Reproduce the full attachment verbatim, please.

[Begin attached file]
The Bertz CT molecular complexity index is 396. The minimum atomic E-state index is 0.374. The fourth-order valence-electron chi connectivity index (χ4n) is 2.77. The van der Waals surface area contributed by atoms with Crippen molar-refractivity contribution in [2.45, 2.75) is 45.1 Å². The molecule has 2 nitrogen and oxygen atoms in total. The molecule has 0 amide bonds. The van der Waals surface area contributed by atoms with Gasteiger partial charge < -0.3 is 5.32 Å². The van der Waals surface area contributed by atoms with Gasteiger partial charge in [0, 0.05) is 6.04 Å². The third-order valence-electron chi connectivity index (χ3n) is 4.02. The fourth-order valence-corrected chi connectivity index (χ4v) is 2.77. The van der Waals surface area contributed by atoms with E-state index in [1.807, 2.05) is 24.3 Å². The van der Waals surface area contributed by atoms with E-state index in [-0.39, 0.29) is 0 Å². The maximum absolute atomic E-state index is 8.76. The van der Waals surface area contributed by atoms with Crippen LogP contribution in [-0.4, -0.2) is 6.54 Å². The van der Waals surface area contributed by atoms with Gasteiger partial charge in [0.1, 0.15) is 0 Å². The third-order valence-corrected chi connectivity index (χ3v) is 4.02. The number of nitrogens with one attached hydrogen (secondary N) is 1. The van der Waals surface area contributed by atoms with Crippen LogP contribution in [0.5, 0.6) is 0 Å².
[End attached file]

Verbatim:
The Bertz CT molecular complexity index is 396. The minimum atomic E-state index is 0.374. The fourth-order valence-electron chi connectivity index (χ4n) is 2.77. The van der Waals surface area contributed by atoms with Crippen molar-refractivity contribution in [2.45, 2.75) is 45.1 Å². The molecule has 2 nitrogen and oxygen atoms in total. The molecule has 0 amide bonds. The van der Waals surface area contributed by atoms with Gasteiger partial charge < -0.3 is 5.32 Å². The van der Waals surface area contributed by atoms with Gasteiger partial charge in [0, 0.05) is 6.04 Å². The third-order valence-electron chi connectivity index (χ3n) is 4.02. The fourth-order valence-corrected chi connectivity index (χ4v) is 2.77. The van der Waals surface area contributed by atoms with E-state index in [1.807, 2.05) is 24.3 Å². The van der Waals surface area contributed by atoms with E-state index in [-0.39, 0.29) is 0 Å². The maximum absolute atomic E-state index is 8.76. The van der Waals surface area contributed by atoms with Crippen LogP contribution in [-0.4, -0.2) is 6.54 Å². The van der Waals surface area contributed by atoms with Gasteiger partial charge in [0.1, 0.15) is 0 Å². The third-order valence-corrected chi connectivity index (χ3v) is 4.02. The number of nitrogens with one attached hydrogen (secondary N) is 1. The van der Waals surface area contributed by atoms with Crippen LogP contribution in [0.5, 0.6) is 0 Å².